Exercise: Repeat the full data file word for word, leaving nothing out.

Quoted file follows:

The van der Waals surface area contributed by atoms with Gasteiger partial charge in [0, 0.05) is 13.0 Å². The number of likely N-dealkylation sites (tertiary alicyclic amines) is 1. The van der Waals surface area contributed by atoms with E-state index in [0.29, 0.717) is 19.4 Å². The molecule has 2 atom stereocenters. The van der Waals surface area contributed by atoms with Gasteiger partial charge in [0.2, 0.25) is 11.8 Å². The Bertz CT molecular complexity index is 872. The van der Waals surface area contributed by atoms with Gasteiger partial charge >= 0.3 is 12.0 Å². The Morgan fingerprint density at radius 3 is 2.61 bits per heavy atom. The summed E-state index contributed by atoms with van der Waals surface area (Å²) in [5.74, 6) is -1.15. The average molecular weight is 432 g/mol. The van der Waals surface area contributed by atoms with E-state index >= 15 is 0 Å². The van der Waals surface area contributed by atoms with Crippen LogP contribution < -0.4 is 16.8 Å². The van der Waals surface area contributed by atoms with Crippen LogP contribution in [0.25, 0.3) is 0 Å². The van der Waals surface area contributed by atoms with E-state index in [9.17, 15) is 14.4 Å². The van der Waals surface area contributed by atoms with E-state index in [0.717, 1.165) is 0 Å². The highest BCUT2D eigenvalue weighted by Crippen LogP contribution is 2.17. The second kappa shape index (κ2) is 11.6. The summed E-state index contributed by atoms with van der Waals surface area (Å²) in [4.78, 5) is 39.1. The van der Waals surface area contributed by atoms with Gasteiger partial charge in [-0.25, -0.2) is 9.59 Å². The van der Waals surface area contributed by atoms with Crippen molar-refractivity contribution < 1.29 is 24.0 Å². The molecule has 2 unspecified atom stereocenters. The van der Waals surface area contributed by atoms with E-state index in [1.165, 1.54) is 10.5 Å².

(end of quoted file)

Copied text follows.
The van der Waals surface area contributed by atoms with Gasteiger partial charge in [0, 0.05) is 13.0 Å². The number of likely N-dealkylation sites (tertiary alicyclic amines) is 1. The van der Waals surface area contributed by atoms with E-state index in [0.29, 0.717) is 19.4 Å². The molecule has 2 atom stereocenters. The van der Waals surface area contributed by atoms with Gasteiger partial charge in [0.2, 0.25) is 11.8 Å². The Bertz CT molecular complexity index is 872. The van der Waals surface area contributed by atoms with Gasteiger partial charge >= 0.3 is 12.0 Å². The Morgan fingerprint density at radius 3 is 2.61 bits per heavy atom. The summed E-state index contributed by atoms with van der Waals surface area (Å²) in [5.74, 6) is -1.15. The average molecular weight is 432 g/mol. The van der Waals surface area contributed by atoms with E-state index >= 15 is 0 Å². The van der Waals surface area contributed by atoms with Crippen LogP contribution < -0.4 is 16.8 Å². The van der Waals surface area contributed by atoms with Crippen LogP contribution in [0.25, 0.3) is 0 Å². The van der Waals surface area contributed by atoms with E-state index in [9.17, 15) is 14.4 Å². The van der Waals surface area contributed by atoms with E-state index in [0.717, 1.165) is 0 Å². The highest BCUT2D eigenvalue weighted by Crippen LogP contribution is 2.17. The second kappa shape index (κ2) is 11.6. The summed E-state index contributed by atoms with van der Waals surface area (Å²) in [4.78, 5) is 39.1. The van der Waals surface area contributed by atoms with Gasteiger partial charge in [-0.25, -0.2) is 9.59 Å². The van der Waals surface area contributed by atoms with Crippen molar-refractivity contribution < 1.29 is 24.0 Å². The molecule has 2 unspecified atom stereocenters. The van der Waals surface area contributed by atoms with E-state index in [1.165, 1.54) is 10.5 Å².